Wednesday, April 15, 2009

The Liberty of Norton Folgate Film Starring Madness To Be Screened at London International Film Festival 2009

What a year 2009 is shaping up to be for fans of The Specials and Madness. As The Specials gear up for their UK tour which kicks off next week, Madness fans are just now receiving their copies of 'The Liberty Of Norton Folgate" box set in their mailboxes. Now news that Julien Temple’s film version of 'The Liberty Of Norton Folgate' is complete, and will be screened at the London Independent Film Festival on Friday April 17th. Muliti-award winning director Temple (Joe Strummer, The Filth and the Fury) is an icon of the British film making scene, and widely regarded as one of the world's foremost music documentary filmmakers.

The Liberty of Norton Folgate was shot with a minimal crew on a low budget. A true indie pic all the way. The screening of the film is from 9 to 10:15 pm after which Temple and members of Madness will be do a questions and answers session for one hour. If you live in London or will be in the city this Friday you can still buy tickets here.

According to the London International Film Festival Web site the movie was filmed in London's Hackney Empire and will tell tales of a city born in blood, mud and immigrant dreams. The inherent pop sensibility of Madness is woven through a sinuous journey of cultural reference and influence, to deliver a truly new chapter of pandemonium! Join artistes, musicians, orchestral ensembles, top hatted scoundrels, pearly kings & queens, ladies of the night and hundreds of dancing, skanking Londoners on a journey through Madness's musical past, present and future, culminating in a celebration of difference, of variety, and of the human spirit – a slice of urban magic.

Temple has also released a statement about the film: Madness are about to release a new album after 16 years, which consists of an interrelated, song cycle about London called 'The Liberty of Norton Folgate'. Although the songs are on one level about different areas of London, they focus musically on the waves of immigration to the city - Irish, Jewish, Caribbean, Asian etc and the musical legacy they have contributed to the city.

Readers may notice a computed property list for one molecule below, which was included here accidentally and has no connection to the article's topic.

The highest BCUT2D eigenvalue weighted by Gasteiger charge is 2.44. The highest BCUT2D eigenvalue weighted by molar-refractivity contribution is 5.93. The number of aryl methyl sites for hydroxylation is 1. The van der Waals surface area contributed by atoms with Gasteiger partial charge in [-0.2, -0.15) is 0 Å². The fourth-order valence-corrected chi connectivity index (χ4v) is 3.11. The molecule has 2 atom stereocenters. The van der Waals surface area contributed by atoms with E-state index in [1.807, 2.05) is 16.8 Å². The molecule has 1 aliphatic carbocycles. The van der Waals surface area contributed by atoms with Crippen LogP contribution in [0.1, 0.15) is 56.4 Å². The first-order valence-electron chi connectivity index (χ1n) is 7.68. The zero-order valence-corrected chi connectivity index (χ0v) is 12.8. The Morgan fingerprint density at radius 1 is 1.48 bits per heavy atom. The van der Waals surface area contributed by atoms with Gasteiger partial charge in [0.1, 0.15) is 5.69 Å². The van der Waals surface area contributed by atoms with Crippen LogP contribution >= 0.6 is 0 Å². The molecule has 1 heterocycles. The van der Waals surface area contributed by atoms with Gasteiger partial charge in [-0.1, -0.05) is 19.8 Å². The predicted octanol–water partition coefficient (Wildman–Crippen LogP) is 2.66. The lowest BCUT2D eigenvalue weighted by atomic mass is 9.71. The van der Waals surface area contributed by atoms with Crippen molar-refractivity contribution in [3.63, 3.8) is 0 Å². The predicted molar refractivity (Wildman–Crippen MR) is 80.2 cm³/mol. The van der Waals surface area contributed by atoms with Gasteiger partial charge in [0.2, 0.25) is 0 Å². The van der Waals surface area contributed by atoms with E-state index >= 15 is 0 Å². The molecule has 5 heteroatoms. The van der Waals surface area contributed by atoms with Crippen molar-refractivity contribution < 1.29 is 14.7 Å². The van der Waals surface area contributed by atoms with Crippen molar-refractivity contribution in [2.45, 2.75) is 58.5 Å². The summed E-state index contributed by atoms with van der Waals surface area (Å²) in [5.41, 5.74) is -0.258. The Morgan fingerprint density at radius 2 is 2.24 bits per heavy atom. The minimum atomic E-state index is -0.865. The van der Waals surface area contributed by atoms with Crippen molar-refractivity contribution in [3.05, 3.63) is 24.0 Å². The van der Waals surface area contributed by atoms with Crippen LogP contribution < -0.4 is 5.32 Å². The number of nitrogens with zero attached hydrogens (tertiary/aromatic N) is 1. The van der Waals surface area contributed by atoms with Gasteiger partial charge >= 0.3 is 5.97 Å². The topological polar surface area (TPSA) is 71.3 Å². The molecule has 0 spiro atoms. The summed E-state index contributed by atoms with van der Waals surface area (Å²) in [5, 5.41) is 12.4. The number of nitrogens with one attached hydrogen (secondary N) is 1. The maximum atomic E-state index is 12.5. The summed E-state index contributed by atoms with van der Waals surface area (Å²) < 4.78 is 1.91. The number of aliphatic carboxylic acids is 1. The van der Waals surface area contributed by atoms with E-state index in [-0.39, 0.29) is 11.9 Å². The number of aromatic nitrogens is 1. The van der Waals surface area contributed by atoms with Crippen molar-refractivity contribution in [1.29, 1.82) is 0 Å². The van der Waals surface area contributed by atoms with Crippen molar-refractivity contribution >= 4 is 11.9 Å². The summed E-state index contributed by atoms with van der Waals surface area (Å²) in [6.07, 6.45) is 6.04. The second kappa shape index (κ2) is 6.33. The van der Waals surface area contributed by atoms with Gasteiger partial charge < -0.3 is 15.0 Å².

Although a concert film, it hopefully has more ambition than the genre usually allows. We mounted the concert at the Hackney Empire and tried to create a show with powerful connections to the grand Music Hall traditions of the place, reaching back to Marie Lloyd and Dan Leno, situating Madness where they belong, clearly within a uniquely English Popular Musical Culture with its roots in the Victorian period.

To achieve this, Music hall and old London Street characters were placed within the audience reacting to the show and at times, performing on stage with the band. Working with the East London artist collective Legun, we created complex projected images to accompany each song which reflect the evolving history of popular London culture. These played behind the band, commenting on and provoking questions about each song.

Weaving through the concert, Suggs and Carl, take us back in time to the London of Karl Marx and Jack the Ripper. Humourously introducing the subject of each song, they take us on a tour through the psycho geography of the Old East End, Spitalfields, Smithfield, Wapping, Bethnal Green, ending down on the beaches of the Thames beyond Tower Bridge.

Finally, once we had an edit of the concert we took the film out on to the streets at night and re-film edit, projected on walls, pavements, textures, bridges, alley ways, old cinemas, musical halls and pubs etc. As a result the concert reaches out into the city, allowing Madness to perform their songs about London's past on parts of the city which have survived into the present, to a passing flow of modern Londoners below.

If you happen to see the film, please share a review here.


Captain Skalett said...

I can't believe i hear this too late, and not even on local news !!! WTF! Was at this gig at the Hackney Empire, what a rocker. The whole set up was perfect, even the unknown 1st half set-list sounded like an old friend. Great, looking forward to Madstock now.... if only the new promoters would actually say something (i got mine through Trinity, now gone bust)

Marco On The Bass said...

Hi Captain,

Yes, I was a bit surprised there was not more promotion about the film. Wish I was able to see it as well but I suspect it will find its way on to DVD.

Definitely visit Madness Central web site. There is information about Madstock tickets purchased by the vendor that went out of business.

CardiffCockney said...

Saw this on BBC3 a couple of nights ago - really loved it - suggs live vocal performance is as croaky as ever (first saw them in 1981 and he couldnt sing then either lol) - but genrally fantastic show - the film of london woven into the concert is evocative and moving and the introductions to the songs by suggs and chas add a lot of depth to the lyrics. The music hall connections are interesting - Ive often thought about how strong the victorian / edwardian tradition is in so much british pop, the idea of songs as vignettes or small tales of life rather than just "ooh baby i love you" runs through so much British pop from Mod punk ska indie and britpop. Rant rant - great film though.